Antiwar legacy cited on King anniversary
By Woody Baird, Associated Press, 4/5/2003
Several hundred people marched more than a mile to Mason Temple, a church where King gave his "I have been to the mountaintop" speech the night before he was killed.
King was in Memphis to lead a garbage workers' strike when he was shot April 4, 1968, on the balcony of the Lorraine Motel. Escaped convict James Earl Ray pleaded guilty to the murder. He died in prison in 1998.
Sanitation worker Curtis Gordon, 48, said he joins commemorative programs each year in King's honor.
"It helps a lot. I think about the things he stood for," Gordon said.
People opposed to the war with Iraq used the anniversary to highlight King's message of peace.
In the crowd, demonstrators carried signs reading: "Remember King. Oppose Racism, War and Terrorism" and "Keep the dream alive. Find an alternative to war and destruction."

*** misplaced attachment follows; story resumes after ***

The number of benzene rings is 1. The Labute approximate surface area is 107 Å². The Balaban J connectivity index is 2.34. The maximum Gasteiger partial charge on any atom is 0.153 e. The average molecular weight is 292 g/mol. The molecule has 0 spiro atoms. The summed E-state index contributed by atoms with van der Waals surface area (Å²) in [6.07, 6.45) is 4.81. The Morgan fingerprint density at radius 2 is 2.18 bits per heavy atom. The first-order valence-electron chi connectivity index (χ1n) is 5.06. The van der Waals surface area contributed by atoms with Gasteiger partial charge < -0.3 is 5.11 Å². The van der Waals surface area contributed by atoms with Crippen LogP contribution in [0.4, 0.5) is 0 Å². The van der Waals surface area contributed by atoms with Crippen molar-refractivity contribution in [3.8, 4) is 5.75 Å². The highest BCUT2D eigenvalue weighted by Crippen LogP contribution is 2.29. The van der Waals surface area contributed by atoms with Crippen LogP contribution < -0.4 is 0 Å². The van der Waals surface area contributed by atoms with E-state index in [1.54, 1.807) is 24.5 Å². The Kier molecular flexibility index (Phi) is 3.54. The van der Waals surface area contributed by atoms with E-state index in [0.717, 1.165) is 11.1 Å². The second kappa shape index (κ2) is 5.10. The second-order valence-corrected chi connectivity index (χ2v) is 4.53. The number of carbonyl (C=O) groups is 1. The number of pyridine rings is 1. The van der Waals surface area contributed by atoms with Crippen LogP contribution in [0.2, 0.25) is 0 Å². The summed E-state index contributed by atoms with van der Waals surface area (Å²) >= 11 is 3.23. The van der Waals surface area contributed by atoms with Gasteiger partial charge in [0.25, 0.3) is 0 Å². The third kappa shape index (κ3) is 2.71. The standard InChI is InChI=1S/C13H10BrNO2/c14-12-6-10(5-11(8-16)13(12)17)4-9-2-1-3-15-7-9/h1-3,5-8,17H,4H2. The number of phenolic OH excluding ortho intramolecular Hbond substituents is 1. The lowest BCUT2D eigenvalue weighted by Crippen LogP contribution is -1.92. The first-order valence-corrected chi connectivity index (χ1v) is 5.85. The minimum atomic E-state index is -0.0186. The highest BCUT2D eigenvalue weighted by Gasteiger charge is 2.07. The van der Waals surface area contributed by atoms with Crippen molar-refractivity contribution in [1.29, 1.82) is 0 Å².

King, a champion of nonviolent social change, opposed the Vietnam War.
"Dr. King was concerned about a war in a distant land, and today we are at war in a distant land," said Hal Fogelman, a member of the National Conference for Community and Justice, a race relations advocacy group. "We pray for the swift and safe return of our troops and the safety of the innocent civilian population of Iraq."
A memorial service for King was scheduled at Mason Temple after the march, which began at LeMoyne-Owen College. Other events planned yesterday included a candlelight prayer vigil at the former Lorraine Motel, now the National Civil Rights Museum.
This story ran on page A4 of the Boston Globe on 4/5/2003.
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